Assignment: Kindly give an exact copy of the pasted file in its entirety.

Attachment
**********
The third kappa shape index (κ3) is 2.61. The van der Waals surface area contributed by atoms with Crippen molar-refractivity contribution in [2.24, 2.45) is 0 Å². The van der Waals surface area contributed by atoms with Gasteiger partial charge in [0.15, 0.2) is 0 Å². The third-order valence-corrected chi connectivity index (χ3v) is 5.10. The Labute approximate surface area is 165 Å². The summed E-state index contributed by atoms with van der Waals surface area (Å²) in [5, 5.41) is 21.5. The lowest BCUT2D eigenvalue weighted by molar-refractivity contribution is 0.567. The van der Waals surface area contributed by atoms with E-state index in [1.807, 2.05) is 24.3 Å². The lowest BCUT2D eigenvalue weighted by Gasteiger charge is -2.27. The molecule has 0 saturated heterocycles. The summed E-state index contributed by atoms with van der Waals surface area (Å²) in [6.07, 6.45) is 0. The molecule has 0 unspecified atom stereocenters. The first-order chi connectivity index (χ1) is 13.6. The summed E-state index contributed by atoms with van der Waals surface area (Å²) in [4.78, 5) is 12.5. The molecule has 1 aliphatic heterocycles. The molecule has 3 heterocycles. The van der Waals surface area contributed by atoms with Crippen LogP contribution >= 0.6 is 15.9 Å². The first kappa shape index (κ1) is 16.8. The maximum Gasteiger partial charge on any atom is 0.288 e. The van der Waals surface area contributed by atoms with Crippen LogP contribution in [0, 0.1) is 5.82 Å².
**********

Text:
The third kappa shape index (κ3) is 2.61. The van der Waals surface area contributed by atoms with Crippen molar-refractivity contribution in [2.24, 2.45) is 0 Å². The van der Waals surface area contributed by atoms with Gasteiger partial charge in [0.15, 0.2) is 0 Å². The third-order valence-corrected chi connectivity index (χ3v) is 5.10. The Labute approximate surface area is 165 Å². The summed E-state index contributed by atoms with van der Waals surface area (Å²) in [5, 5.41) is 21.5. The lowest BCUT2D eigenvalue weighted by molar-refractivity contribution is 0.567. The van der Waals surface area contributed by atoms with E-state index in [1.807, 2.05) is 24.3 Å². The lowest BCUT2D eigenvalue weighted by Gasteiger charge is -2.27. The molecule has 0 saturated heterocycles. The summed E-state index contributed by atoms with van der Waals surface area (Å²) in [6.07, 6.45) is 0. The molecule has 0 unspecified atom stereocenters. The first-order chi connectivity index (χ1) is 13.6. The summed E-state index contributed by atoms with van der Waals surface area (Å²) in [4.78, 5) is 12.5. The molecule has 1 aliphatic heterocycles. The molecule has 3 heterocycles. The van der Waals surface area contributed by atoms with Crippen LogP contribution >= 0.6 is 15.9 Å². The first kappa shape index (κ1) is 16.8. The maximum Gasteiger partial charge on any atom is 0.288 e. The van der Waals surface area contributed by atoms with Crippen LogP contribution in [0, 0.1) is 5.82 Å².